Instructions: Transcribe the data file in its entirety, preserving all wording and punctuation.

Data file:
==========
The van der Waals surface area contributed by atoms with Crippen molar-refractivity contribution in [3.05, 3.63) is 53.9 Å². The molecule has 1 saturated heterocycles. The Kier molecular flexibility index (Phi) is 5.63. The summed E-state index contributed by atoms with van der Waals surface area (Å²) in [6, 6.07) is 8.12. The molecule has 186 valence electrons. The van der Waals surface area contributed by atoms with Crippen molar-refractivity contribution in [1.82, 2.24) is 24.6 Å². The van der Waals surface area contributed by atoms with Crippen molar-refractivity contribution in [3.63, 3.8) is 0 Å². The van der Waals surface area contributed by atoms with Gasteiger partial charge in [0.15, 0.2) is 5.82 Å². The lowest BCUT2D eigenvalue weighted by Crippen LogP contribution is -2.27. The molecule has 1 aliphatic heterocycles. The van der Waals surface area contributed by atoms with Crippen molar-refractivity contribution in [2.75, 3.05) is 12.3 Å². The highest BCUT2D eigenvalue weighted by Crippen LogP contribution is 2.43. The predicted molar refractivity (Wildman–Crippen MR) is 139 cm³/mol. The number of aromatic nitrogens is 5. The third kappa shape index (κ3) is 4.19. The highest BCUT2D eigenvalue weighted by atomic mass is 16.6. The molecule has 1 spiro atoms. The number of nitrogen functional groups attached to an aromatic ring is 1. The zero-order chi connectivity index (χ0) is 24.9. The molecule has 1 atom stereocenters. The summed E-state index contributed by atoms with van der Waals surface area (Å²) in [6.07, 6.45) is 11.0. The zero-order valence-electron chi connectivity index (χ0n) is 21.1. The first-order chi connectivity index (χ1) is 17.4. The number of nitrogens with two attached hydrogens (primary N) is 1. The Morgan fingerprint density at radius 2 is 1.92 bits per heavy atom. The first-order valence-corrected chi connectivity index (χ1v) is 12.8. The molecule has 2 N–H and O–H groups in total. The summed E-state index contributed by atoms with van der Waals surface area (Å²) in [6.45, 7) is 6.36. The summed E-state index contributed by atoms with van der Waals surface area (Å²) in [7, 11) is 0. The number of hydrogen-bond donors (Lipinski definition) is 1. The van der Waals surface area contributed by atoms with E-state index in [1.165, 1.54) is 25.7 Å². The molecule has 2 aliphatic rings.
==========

The van der Waals surface area contributed by atoms with Crippen molar-refractivity contribution in [3.05, 3.63) is 53.9 Å². The molecule has 1 saturated heterocycles. The Kier molecular flexibility index (Phi) is 5.63. The summed E-state index contributed by atoms with van der Waals surface area (Å²) in [6, 6.07) is 8.12. The molecule has 186 valence electrons. The van der Waals surface area contributed by atoms with Crippen molar-refractivity contribution in [1.82, 2.24) is 24.6 Å². The van der Waals surface area contributed by atoms with Crippen molar-refractivity contribution in [3.63, 3.8) is 0 Å². The van der Waals surface area contributed by atoms with Gasteiger partial charge in [0.15, 0.2) is 5.82 Å². The lowest BCUT2D eigenvalue weighted by Crippen LogP contribution is -2.27. The molecule has 1 aliphatic heterocycles. The van der Waals surface area contributed by atoms with Crippen molar-refractivity contribution in [2.75, 3.05) is 12.3 Å². The highest BCUT2D eigenvalue weighted by Crippen LogP contribution is 2.43. The predicted molar refractivity (Wildman–Crippen MR) is 139 cm³/mol. The number of aromatic nitrogens is 5. The third kappa shape index (κ3) is 4.19. The highest BCUT2D eigenvalue weighted by atomic mass is 16.6. The molecule has 1 spiro atoms. The number of nitrogen functional groups attached to an aromatic ring is 1. The zero-order chi connectivity index (χ0) is 24.9. The molecule has 1 atom stereocenters. The summed E-state index contributed by atoms with van der Waals surface area (Å²) in [6.07, 6.45) is 11.0. The zero-order valence-electron chi connectivity index (χ0n) is 21.1. The first-order chi connectivity index (χ1) is 17.4. The number of nitrogens with two attached hydrogens (primary N) is 1. The Morgan fingerprint density at radius 2 is 1.92 bits per heavy atom. The first-order valence-corrected chi connectivity index (χ1v) is 12.8. The molecule has 2 N–H and O–H groups in total. The summed E-state index contributed by atoms with van der Waals surface area (Å²) in [6.45, 7) is 6.36. The summed E-state index contributed by atoms with van der Waals surface area (Å²) in [7, 11) is 0. The number of hydrogen-bond donors (Lipinski definition) is 1. The van der Waals surface area contributed by atoms with E-state index in [1.165, 1.54) is 25.7 Å². The molecule has 2 aliphatic rings.